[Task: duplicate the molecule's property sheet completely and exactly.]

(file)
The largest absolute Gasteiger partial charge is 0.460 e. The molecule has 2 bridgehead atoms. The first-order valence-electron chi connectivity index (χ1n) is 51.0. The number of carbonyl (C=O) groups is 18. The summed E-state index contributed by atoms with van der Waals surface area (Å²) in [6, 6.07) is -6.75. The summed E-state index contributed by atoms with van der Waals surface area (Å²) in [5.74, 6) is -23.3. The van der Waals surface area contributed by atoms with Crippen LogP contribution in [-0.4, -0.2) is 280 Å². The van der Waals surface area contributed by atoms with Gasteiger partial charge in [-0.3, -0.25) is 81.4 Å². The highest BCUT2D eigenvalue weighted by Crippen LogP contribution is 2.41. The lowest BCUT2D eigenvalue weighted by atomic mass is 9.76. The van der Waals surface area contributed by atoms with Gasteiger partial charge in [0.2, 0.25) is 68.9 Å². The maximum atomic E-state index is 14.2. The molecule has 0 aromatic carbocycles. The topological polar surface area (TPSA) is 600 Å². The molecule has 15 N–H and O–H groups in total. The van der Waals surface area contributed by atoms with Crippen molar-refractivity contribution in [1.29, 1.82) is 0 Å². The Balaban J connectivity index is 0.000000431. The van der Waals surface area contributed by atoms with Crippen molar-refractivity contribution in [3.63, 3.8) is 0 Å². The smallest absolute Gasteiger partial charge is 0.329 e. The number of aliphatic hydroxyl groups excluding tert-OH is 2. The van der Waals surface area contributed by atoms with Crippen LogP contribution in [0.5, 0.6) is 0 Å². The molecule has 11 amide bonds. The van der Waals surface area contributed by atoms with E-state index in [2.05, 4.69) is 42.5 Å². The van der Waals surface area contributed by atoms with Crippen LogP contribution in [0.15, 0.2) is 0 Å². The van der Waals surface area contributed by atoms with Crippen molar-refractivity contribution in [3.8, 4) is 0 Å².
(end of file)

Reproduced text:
The largest absolute Gasteiger partial charge is 0.460 e. The molecule has 2 bridgehead atoms. The first-order valence-electron chi connectivity index (χ1n) is 51.0. The number of carbonyl (C=O) groups is 18. The summed E-state index contributed by atoms with van der Waals surface area (Å²) in [6, 6.07) is -6.75. The summed E-state index contributed by atoms with van der Waals surface area (Å²) in [5.74, 6) is -23.3. The van der Waals surface area contributed by atoms with Crippen LogP contribution in [-0.4, -0.2) is 280 Å². The van der Waals surface area contributed by atoms with Gasteiger partial charge in [-0.3, -0.25) is 81.4 Å². The highest BCUT2D eigenvalue weighted by Crippen LogP contribution is 2.41. The lowest BCUT2D eigenvalue weighted by atomic mass is 9.76. The van der Waals surface area contributed by atoms with Gasteiger partial charge in [0.2, 0.25) is 68.9 Å². The maximum atomic E-state index is 14.2. The molecule has 0 aromatic carbocycles. The topological polar surface area (TPSA) is 600 Å². The molecule has 15 N–H and O–H groups in total. The van der Waals surface area contributed by atoms with Crippen molar-refractivity contribution in [1.29, 1.82) is 0 Å². The Balaban J connectivity index is 0.000000431. The van der Waals surface area contributed by atoms with Crippen molar-refractivity contribution in [3.63, 3.8) is 0 Å². The smallest absolute Gasteiger partial charge is 0.329 e. The number of aliphatic hydroxyl groups excluding tert-OH is 2. The van der Waals surface area contributed by atoms with Crippen LogP contribution in [0.5, 0.6) is 0 Å². The molecule has 11 amide bonds. The van der Waals surface area contributed by atoms with E-state index in [2.05, 4.69) is 42.5 Å². The van der Waals surface area contributed by atoms with Crippen LogP contribution in [0.15, 0.2) is 0 Å². The van der Waals surface area contributed by atoms with Crippen molar-refractivity contribution in [3.8, 4) is 0 Å².